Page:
Here's an interview I did for the New Sun Rising project. It's a wonderful charity anthology that sends all proceeds to the Japanese Red Cross. My story Moon Kisses is included.
Title of piece contributed to New Sun Rising Moon Kisses
What was the inspiration behind your piece? Sometimes writers work from a visual such as a painting or phot
"Humor is mankind's greatest blessing." Mark Twain
I've often heard writing humor is the hardest type of writing. I can see the point; humor is even more subjective than the craft of writing itself. But it's fun, and fun is always worth it. Let's look at some ways to make readers laugh, or at least smile.
A word about perspective
Humor is all about perspective. How you, or your characters, view the world or situations is where the funny is
"The features of our face are hardly more than gestures which have become permanent." ~Marcel Proust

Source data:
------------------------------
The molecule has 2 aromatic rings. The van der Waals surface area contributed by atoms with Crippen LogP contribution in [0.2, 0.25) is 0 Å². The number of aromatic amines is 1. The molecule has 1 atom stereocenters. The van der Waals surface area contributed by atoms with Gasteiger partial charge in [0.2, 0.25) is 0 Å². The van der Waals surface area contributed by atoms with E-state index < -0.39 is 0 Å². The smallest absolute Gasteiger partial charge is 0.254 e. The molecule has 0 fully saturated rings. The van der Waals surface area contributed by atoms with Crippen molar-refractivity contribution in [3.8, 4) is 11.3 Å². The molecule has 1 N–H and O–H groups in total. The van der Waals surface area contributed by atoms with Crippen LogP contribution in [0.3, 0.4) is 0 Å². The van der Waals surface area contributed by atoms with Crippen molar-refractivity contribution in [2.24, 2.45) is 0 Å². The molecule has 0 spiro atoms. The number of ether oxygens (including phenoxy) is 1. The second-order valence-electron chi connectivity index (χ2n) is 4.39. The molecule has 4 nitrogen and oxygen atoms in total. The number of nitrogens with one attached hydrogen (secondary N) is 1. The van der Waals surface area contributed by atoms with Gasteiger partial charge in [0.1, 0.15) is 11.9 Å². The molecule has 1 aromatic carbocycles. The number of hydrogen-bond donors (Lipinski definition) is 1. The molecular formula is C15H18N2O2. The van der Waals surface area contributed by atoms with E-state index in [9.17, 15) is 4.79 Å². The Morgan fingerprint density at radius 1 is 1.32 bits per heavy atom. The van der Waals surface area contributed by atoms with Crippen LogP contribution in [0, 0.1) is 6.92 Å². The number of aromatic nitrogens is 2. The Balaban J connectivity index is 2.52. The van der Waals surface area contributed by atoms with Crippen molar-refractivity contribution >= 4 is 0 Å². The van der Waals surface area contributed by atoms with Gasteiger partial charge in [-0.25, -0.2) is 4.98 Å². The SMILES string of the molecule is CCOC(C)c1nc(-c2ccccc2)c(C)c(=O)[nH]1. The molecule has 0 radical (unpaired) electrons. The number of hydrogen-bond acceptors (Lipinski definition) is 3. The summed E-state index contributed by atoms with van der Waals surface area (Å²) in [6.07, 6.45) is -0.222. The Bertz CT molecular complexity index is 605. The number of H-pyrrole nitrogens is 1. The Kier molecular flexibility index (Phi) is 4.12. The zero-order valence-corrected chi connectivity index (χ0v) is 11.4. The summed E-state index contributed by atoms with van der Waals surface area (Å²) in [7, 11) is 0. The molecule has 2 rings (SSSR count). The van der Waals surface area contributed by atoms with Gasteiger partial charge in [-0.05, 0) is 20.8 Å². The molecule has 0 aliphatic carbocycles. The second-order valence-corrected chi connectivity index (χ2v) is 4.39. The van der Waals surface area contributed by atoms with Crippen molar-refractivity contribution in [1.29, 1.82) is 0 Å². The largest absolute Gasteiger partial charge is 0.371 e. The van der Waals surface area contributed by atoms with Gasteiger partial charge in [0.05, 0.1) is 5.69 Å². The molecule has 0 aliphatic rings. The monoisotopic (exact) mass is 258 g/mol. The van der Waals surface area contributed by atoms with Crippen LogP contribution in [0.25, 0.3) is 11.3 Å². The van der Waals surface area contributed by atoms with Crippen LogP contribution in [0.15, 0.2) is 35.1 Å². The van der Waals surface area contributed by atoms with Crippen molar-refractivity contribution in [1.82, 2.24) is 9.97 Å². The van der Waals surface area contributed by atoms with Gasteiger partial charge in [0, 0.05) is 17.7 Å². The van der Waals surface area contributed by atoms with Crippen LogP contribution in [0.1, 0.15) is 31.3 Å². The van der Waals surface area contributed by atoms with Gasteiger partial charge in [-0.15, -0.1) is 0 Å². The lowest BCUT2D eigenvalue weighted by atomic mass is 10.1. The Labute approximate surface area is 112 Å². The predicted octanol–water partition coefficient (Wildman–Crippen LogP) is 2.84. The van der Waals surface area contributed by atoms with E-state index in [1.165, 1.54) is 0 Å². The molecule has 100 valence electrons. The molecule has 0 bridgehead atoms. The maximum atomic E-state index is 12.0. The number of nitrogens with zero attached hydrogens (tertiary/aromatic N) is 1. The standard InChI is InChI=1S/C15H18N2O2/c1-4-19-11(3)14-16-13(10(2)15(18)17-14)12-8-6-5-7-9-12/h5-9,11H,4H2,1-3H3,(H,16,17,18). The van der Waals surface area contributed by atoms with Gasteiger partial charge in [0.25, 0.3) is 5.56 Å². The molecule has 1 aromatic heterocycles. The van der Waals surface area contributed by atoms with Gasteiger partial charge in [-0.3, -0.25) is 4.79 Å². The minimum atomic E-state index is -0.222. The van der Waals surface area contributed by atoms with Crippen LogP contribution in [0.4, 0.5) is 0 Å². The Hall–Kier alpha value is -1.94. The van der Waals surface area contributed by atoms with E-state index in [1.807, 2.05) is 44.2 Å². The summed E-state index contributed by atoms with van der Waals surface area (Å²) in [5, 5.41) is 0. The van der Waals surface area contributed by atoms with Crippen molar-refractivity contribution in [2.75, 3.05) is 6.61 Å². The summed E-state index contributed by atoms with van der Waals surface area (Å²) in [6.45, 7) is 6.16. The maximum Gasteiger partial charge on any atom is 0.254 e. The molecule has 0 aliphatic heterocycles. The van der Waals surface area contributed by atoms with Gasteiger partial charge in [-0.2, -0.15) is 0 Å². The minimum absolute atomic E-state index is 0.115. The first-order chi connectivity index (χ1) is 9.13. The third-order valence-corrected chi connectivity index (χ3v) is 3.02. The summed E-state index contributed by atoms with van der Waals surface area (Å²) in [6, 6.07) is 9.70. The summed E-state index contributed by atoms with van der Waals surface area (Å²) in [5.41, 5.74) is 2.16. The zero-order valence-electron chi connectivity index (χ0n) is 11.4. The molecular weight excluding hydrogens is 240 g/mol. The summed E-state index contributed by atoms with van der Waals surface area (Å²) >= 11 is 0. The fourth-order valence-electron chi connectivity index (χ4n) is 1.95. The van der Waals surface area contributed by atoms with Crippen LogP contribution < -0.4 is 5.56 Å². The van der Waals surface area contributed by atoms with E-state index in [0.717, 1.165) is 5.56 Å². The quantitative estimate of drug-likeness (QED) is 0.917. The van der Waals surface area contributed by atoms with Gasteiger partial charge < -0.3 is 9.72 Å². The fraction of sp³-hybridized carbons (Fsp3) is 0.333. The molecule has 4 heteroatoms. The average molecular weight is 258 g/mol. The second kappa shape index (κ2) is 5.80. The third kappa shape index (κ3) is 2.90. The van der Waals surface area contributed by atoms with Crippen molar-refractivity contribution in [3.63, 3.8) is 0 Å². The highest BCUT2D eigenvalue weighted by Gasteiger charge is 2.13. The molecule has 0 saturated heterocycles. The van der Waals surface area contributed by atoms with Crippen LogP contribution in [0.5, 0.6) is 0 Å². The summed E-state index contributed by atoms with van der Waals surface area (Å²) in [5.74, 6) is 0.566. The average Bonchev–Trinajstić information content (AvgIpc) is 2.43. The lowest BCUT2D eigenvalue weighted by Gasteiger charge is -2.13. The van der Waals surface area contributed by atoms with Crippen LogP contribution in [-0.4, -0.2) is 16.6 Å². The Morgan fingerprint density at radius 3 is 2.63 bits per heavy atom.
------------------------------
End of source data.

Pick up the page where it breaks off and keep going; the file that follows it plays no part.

In order to create multidimensional, life-like characters, we as writers need to not only understand the people who populate our pages but also know how to portray their emotions. We've all heard about the show don't tell rule. It's vitally important to show how a character is feeling without coming right out and saying Bob was sad. One way to do this is by using gestures,
"Imagination and fiction make up more than three quarters of our real life." ~Simone Weil
Today I'm posting a teaser from my short story, Call Me Crazy. It's available in an anthology titled I'll Never Go Away (Volume 1), published by Rainstorm Press. CALL ME CRAZY
My shadow wears red mittens Waving to all that pass My shadow dances and sings And stops to look at beautiful things While I am trapped and bitten.